The next step was to find an AI ram that we liked. To be honest, I’m not in love with a lot of the ram’s that were imported. First, I considered Heatheram Lightning, primarily because he was white and we wanted to improve the odds of getting that in a lamb. Ultimately, we decided on Heights Orion, who I liked a lot better. I like Jericho better, but I wanted to stay away from grey katmoget rams, since, you know, we were already using two of them last year. Plus, I knew from talking with people that the odds of getting a good Orion lamb increased substantially with the use of a good ewe. There was really no point in investing in AI unless we were very confident in the choice of ewes. Queen Anne wasn't our best ewe, so it was a risky venture, but her fleece had certain properties that we were looking to reproduce, so it made sense. There were some other reasons as well, but I won't bore you anymore than I already have. The point is that Queen Anne had some wonderful traits, and if we did no better than to reproduce her, we would've been in good shape. We did better than that, however!
Anyway, we are quite happy with this lamb. Her fleece is so dense and uniform and she has a knockout conformation! She is about as good as we could've hoped for. Plus, she carries moorit from her father and gives us the option of getting black, moorit, or white. Those are all bonuses, but we'll take whatever good fortune comes our way.
I don’t have any gripes about Siobhan! I think she’s a pretty amazing F1 Orion (72% UK). I want to copy her fleece as many times as I can, and at the same time, attempt to shave a micron or two off of it. I’ve found it very difficult to get extra fine fleeces with great density, luster, and length. It’s a balancing act that we may never achieve, but if we can’t, I want all of our sheep to look and feel like this one.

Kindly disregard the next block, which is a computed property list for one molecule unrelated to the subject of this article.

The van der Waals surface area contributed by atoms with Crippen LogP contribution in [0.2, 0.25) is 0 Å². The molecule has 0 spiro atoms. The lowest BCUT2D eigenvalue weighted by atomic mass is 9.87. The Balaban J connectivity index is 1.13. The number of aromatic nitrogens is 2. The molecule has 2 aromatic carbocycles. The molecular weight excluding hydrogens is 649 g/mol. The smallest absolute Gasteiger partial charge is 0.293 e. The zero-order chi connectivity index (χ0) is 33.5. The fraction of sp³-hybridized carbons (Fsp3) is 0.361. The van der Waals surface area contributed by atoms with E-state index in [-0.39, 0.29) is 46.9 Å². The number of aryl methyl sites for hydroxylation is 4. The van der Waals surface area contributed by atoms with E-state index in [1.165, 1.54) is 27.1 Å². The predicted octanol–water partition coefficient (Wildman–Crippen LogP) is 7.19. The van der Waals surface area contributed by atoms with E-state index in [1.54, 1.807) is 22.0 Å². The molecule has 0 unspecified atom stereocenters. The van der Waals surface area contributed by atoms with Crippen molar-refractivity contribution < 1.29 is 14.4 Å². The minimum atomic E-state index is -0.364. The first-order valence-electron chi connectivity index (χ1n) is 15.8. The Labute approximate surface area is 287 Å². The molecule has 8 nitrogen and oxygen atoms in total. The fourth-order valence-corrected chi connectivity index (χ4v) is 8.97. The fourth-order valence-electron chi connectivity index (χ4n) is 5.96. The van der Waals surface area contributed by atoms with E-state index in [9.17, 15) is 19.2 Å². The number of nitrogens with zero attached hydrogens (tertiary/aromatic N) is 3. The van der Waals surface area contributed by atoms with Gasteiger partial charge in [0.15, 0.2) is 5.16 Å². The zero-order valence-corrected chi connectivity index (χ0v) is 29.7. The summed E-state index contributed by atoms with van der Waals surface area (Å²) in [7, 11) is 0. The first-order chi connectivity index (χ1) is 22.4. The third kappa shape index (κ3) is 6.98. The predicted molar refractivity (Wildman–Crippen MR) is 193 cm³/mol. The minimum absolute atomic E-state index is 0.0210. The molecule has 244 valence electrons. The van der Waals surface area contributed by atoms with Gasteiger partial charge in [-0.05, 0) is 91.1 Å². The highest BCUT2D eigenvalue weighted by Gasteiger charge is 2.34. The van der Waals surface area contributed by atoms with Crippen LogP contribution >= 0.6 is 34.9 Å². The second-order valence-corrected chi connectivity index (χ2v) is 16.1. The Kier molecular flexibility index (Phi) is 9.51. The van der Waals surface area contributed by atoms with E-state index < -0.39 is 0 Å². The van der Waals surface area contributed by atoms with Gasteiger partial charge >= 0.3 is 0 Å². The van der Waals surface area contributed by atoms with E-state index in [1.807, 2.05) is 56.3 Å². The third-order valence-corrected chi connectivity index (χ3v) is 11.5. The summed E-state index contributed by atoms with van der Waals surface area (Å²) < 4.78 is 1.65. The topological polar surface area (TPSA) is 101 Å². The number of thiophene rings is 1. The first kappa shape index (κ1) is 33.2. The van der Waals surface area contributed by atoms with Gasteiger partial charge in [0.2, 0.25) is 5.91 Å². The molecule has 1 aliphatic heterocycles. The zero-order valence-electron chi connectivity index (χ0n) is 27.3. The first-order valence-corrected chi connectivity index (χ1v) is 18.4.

Siobhan is also in the mix for nicest shetlands we've ever had here. It's difficult to compare lambs since they all grow at such different rates, but she has a great frame already. Given that she's older than the other ewe lambs, we'll have to wait a year to really compare, but her conformation is top notch. When we did AI last fall (on a very limited basis), my goal was to reproduce Queen Anne's unbelievable fleece consistency and softness, while improving on her overall conformation (which is actually pretty darn nice already). We weren't looking for spots, a poll carrier, or moorit, however, we merely envisioned combining some cool blood lines to get something really white. Mission accomplished!
Again, none of our sheep are perfect, but I really like this one!

Blue Sapphire

We had a specific vision in mind when we put Onyx with Blue’s Clues last fall. We were looking for spots, but wanted to improve her fleece uniformity. This girl has turned out to be our favorite Blue’s Clues lamb this year! She has pretty much everything I could want. An awesome fleece, conformation, tail, etc. You can take everything I posted about Blue diamond and repeat it here, except that I like this one’s fleece a little better. I think it’s closer to her dad’s than anyone else’s! She's a tough one to photograph, however, but this is the best I could do. I don't have a single good picture of her, and I literally snapped this one today.

In terms of markings, she is a spotted grey katmoget, but she may also be a gulmoget as well. Until I breed, I won’t know. Just like Blue Diamond, she has a lot of white on her, which, in this case, made it impossible to label her completely. And, of course, who likes to be labeled anyway?